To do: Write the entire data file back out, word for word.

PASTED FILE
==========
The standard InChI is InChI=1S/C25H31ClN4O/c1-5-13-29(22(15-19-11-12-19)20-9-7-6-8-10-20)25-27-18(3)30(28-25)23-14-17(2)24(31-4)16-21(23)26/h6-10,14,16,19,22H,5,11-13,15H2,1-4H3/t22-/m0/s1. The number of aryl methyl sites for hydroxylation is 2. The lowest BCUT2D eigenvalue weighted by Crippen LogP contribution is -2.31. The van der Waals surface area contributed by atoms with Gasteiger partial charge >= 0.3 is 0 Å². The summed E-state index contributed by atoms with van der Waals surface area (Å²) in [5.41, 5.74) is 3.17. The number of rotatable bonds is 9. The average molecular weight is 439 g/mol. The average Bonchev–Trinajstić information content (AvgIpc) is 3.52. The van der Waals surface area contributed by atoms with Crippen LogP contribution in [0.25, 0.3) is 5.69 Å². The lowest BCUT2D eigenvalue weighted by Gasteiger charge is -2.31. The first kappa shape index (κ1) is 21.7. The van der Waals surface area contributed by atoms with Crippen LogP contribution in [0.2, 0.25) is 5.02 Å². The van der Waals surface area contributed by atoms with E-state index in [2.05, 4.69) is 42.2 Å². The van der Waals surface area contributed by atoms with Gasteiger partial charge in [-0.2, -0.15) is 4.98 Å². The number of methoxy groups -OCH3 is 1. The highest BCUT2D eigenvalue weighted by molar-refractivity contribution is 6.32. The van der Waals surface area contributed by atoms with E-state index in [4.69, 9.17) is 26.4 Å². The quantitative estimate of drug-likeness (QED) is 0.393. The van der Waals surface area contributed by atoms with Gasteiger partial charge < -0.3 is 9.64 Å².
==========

The standard InChI is InChI=1S/C25H31ClN4O/c1-5-13-29(22(15-19-11-12-19)20-9-7-6-8-10-20)25-27-18(3)30(28-25)23-14-17(2)24(31-4)16-21(23)26/h6-10,14,16,19,22H,5,11-13,15H2,1-4H3/t22-/m0/s1. The number of aryl methyl sites for hydroxylation is 2. The lowest BCUT2D eigenvalue weighted by Crippen LogP contribution is -2.31. The van der Waals surface area contributed by atoms with Gasteiger partial charge >= 0.3 is 0 Å². The summed E-state index contributed by atoms with van der Waals surface area (Å²) in [5.41, 5.74) is 3.17. The number of rotatable bonds is 9. The average molecular weight is 439 g/mol. The average Bonchev–Trinajstić information content (AvgIpc) is 3.52. The van der Waals surface area contributed by atoms with Crippen LogP contribution in [0.25, 0.3) is 5.69 Å². The lowest BCUT2D eigenvalue weighted by Gasteiger charge is -2.31. The first kappa shape index (κ1) is 21.7. The van der Waals surface area contributed by atoms with Crippen LogP contribution in [0.2, 0.25) is 5.02 Å². The van der Waals surface area contributed by atoms with E-state index in [2.05, 4.69) is 42.2 Å². The van der Waals surface area contributed by atoms with Gasteiger partial charge in [-0.2, -0.15) is 4.98 Å². The number of methoxy groups -OCH3 is 1. The highest BCUT2D eigenvalue weighted by molar-refractivity contribution is 6.32. The van der Waals surface area contributed by atoms with E-state index in [4.69, 9.17) is 26.4 Å². The quantitative estimate of drug-likeness (QED) is 0.393. The van der Waals surface area contributed by atoms with Gasteiger partial charge < -0.3 is 9.64 Å².